The Food and Drug Administration has announced that it has approved over-the-counter sale of a medication for overactive bladder. The ingredient in the patch, which will be sold as Oxytrol, is oxybutynin. It has long been available by prescription under the brand name Ditropan.
Oxytrol is the first drug of this nature to become available without prescription. The approval was based on studies showing that women are capable of reading and understanding the OTC drug label.
Side effects include dry mouth, dizziness, drowsiness, constipation, nausea, headache, blurred vision, difficult urination and others too numerous to list here. The medication may also cause serious reactions such as hallucinations, seizures, swelling of the throat and heart rhythm disturbances. In hot weather, it may contribute to heat stroke. For more perspective on this medication, you might want to see the ConsumerReports.org blog.

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  1. B
    Reply

    Some people have had bladder surgery or congenital bladder issues that require the use of Ditropan as well as intermittent cathing.

  2. Cindy B.
    Reply

    OMG, I would rather spend my life swimming laps in a 50-meter pool of pure urine than open myself up to that long list of horrible, horrible side effects. Yuck.

  3. RSS
    Reply

    I have been using the Oxytrol patch for years with a very high copay. It became more and more expensive. The patch is better than the pill. I have use it sparingly and not had any side effects.

  4. VR
    Reply

    thanks for this posting. I recently heard that something might be coming out and was thankful to read this since Ditropan had caused me SEVERE dizziness when prescribed by my doctor. As a result of that experience there is no way I would try this over the counter drug.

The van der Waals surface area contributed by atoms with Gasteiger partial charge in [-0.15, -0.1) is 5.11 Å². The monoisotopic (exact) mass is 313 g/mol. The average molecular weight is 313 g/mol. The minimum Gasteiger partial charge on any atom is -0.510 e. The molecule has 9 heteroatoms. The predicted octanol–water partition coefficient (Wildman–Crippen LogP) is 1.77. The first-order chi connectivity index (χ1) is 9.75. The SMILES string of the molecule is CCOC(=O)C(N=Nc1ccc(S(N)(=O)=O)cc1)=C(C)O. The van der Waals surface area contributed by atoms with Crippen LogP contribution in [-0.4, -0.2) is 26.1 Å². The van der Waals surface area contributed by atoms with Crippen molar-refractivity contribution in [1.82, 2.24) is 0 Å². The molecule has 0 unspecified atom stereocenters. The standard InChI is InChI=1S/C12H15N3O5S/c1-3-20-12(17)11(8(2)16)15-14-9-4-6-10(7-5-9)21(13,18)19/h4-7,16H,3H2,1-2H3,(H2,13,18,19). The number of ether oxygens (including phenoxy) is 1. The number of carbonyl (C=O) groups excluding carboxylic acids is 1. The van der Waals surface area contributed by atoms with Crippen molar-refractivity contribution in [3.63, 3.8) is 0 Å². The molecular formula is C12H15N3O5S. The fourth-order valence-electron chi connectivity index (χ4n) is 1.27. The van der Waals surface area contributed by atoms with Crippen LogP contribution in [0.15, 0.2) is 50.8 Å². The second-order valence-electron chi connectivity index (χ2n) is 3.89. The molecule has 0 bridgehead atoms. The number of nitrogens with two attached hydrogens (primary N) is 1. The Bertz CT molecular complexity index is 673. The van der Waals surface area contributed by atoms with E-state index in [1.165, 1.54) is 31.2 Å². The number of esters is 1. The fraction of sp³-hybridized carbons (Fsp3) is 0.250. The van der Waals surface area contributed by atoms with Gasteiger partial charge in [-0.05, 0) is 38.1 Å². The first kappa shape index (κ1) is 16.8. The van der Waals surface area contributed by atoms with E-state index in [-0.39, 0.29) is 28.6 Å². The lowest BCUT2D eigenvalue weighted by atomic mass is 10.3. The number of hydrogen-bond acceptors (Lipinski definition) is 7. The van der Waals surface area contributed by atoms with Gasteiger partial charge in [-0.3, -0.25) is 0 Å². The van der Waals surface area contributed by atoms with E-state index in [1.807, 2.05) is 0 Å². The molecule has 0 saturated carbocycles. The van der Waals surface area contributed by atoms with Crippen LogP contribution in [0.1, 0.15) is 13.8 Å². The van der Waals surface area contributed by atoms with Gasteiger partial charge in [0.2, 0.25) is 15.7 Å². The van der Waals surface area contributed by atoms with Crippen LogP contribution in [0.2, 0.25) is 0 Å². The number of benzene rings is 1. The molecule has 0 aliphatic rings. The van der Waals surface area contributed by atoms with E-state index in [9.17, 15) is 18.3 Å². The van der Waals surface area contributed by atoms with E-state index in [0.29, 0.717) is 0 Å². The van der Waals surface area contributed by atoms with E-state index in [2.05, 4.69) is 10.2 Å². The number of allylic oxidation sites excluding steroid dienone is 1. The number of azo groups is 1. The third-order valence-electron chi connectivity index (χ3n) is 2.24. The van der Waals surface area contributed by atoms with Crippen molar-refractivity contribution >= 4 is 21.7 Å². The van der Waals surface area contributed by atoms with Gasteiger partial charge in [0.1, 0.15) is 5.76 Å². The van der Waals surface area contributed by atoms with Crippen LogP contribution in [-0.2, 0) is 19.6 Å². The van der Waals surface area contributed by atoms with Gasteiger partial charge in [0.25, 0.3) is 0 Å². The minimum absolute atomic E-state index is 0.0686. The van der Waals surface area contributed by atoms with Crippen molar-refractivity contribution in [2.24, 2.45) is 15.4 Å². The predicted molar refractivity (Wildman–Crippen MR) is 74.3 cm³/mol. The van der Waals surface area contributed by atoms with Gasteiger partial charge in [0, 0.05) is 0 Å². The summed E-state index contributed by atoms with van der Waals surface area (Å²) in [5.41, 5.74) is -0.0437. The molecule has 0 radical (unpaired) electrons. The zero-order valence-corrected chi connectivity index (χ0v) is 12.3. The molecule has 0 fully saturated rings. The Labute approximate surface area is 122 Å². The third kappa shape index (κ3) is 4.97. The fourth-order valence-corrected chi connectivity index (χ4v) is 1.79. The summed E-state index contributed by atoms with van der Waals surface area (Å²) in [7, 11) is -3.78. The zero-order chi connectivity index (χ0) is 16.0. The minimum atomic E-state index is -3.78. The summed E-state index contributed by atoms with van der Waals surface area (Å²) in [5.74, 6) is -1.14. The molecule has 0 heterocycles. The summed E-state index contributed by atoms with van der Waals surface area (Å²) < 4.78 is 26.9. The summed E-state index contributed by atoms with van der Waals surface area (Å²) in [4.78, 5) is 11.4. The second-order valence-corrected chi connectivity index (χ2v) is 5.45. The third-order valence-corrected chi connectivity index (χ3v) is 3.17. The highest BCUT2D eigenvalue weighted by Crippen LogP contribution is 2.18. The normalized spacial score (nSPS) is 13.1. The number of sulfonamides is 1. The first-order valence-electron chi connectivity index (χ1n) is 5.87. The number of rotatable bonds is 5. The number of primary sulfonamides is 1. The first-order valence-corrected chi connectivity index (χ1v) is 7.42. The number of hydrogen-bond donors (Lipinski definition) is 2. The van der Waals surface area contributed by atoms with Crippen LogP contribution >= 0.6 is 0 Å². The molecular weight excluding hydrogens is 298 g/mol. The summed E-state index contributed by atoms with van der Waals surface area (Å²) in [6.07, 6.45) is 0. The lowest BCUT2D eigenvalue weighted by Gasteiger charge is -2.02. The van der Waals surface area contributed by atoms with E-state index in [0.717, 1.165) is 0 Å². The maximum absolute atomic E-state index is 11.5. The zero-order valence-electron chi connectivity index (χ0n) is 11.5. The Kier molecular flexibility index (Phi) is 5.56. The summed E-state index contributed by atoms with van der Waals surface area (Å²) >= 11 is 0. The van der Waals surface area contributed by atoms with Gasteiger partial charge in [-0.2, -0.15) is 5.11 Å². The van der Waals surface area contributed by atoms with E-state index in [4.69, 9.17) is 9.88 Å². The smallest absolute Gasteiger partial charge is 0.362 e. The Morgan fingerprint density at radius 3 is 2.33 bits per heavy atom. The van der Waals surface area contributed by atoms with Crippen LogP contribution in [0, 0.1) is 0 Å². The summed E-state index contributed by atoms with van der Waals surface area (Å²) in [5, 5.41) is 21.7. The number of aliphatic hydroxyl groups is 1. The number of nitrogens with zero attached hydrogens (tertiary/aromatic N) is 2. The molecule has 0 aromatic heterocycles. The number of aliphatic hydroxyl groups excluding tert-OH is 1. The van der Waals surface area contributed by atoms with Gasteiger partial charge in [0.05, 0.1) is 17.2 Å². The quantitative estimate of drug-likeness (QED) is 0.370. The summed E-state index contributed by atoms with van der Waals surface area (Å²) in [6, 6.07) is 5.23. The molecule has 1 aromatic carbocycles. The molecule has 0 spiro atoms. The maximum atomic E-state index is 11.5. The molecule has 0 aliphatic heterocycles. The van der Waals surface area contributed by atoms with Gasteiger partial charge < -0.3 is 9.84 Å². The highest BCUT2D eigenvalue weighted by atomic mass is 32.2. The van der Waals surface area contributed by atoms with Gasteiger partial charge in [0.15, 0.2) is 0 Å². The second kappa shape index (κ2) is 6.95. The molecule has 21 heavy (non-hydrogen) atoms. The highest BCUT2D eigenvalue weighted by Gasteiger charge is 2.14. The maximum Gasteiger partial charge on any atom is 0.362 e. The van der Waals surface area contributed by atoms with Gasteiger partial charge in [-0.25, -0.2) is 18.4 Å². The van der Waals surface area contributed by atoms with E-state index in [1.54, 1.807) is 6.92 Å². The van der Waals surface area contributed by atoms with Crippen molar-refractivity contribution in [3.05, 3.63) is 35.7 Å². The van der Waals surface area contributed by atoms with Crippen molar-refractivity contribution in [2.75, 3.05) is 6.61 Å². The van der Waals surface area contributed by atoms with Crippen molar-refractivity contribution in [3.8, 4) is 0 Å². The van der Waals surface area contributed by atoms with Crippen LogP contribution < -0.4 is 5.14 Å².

5. abigail
    Reply

    Someone housebound by incontinence may resort to a drug that has side effects. The isolation, inactivity and desperation that result from incontinence have side effects of their own. Let’s be compassionate about persons who must take drugs to function at all.

  6. CIL
    Reply

    Are MEN also capable of reading and understanding the OTC drug label? Or are WOMEN just inherently smarter than men? ;-)

  7. PAH
    Reply

    Oxytrol?! OTC or prescription, why would anyone be willing to take something so toxic and risk horrible side effects that are much worse than the condition it is supposed to treat? This is true of so many prescription meds. that the FDA approves. Yet, there are many pretty benign treatments for multiple conditions that the FDA does not approve. I don’t get it.

  8. Betsy
    Reply

    My 92-year-old father just stopped taking Ditropan (oral medication). While it did a great job on his overactive bladder, the side-effects were bad. Besides dry mouth, he also experienced a loss of appetite and confusion, what he called an inability to produce rational sentences. This last side-effect, the confusion, was most alarming. We were also alarmed by the appetite loss since he doesn’t seem to eat much normally. I’m happy to report that all the side-effects have disappeared now that the Ditropan is out of his system, and he’s back to eating, speaking and thinking normally again.

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